Given the end of the book, this choice to keep Ricky as the sole narrator makes sense. It is revealed in chapter 80 that the book is written in the form of a pseudo letter to Ricky and Adele’s child. LaValle successfully breaks the fourth wall with the opening line of the chapter: “So why tell you all of this? Any of this” (355). Had the book not revealed this distinct narrative style, I think Adele’s voice would have been a better choice for her chapter, “The Resistance: An Adele Henry Adventure.”
In terms of content, I was excited to learn about Adele’s back story both at the Library and before, but I was unfortunately disappointed with the way she was treated by figures of authority within the book and with what LaValle as an author chose to focus on. When Adele is called up to the Dean, she is belittled on the basis of her past in sex work. As a means of making Henry agree to the task at hand and work to save the Library the Dean effectively threatens her by referring to her past, arguing that if the Library were to fail, if she were to fail on this mission, she would have to “go back to selling that ass” (245).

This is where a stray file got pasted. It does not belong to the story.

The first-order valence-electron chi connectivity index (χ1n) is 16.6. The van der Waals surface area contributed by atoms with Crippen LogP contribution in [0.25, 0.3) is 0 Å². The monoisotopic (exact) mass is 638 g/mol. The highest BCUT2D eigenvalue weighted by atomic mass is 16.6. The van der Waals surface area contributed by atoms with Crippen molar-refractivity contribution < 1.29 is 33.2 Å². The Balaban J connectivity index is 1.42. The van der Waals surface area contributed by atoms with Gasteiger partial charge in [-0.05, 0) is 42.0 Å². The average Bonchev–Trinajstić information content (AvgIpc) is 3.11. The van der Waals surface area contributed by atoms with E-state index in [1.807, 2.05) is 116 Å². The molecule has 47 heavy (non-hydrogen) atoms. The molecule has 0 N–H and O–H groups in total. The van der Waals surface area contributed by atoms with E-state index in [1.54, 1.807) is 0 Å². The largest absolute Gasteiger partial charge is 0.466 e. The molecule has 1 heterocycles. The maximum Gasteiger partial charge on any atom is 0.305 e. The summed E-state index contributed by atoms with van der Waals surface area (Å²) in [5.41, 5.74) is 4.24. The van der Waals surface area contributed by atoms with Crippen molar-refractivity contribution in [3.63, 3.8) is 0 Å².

Later when she meets Solomon Clay he shows himself to be a self righteous misogynist yet again. Despite wearing the same uniform as the other Unlikely Scholars, he looks at Adele and accuses her of “dressing like businesspeople,” he goes on to formulate his own term of referral: “pros.” It doesn’t stop there, though the burn has been afflicted in an implicated, subtle fashion, Clay must make his disrespect clearer by assuming that Adele has “been called a pro plenty of times before” (248).